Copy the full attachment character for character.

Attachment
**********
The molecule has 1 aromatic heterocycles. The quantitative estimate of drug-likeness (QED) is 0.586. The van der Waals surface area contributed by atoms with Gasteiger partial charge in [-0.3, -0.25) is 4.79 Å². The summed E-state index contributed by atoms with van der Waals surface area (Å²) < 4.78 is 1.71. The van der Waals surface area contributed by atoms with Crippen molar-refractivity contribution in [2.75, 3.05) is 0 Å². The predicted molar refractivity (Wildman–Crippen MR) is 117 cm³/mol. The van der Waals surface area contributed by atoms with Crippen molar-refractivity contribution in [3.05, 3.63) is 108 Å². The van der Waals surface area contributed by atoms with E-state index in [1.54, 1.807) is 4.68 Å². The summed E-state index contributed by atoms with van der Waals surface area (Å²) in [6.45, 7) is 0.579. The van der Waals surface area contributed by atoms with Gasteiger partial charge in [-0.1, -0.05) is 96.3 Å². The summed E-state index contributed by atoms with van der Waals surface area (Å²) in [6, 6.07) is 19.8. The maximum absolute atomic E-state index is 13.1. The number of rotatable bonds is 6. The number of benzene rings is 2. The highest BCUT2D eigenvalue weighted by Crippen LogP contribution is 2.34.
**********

The molecule has 1 aromatic heterocycles. The quantitative estimate of drug-likeness (QED) is 0.586. The van der Waals surface area contributed by atoms with Gasteiger partial charge in [-0.3, -0.25) is 4.79 Å². The summed E-state index contributed by atoms with van der Waals surface area (Å²) < 4.78 is 1.71. The van der Waals surface area contributed by atoms with Crippen molar-refractivity contribution in [2.75, 3.05) is 0 Å². The predicted molar refractivity (Wildman–Crippen MR) is 117 cm³/mol. The van der Waals surface area contributed by atoms with Crippen molar-refractivity contribution in [3.05, 3.63) is 108 Å². The van der Waals surface area contributed by atoms with E-state index in [1.54, 1.807) is 4.68 Å². The summed E-state index contributed by atoms with van der Waals surface area (Å²) in [6.45, 7) is 0.579. The van der Waals surface area contributed by atoms with Gasteiger partial charge in [-0.1, -0.05) is 96.3 Å². The summed E-state index contributed by atoms with van der Waals surface area (Å²) in [6, 6.07) is 19.8. The maximum absolute atomic E-state index is 13.1. The number of rotatable bonds is 6. The number of benzene rings is 2. The highest BCUT2D eigenvalue weighted by Crippen LogP contribution is 2.34.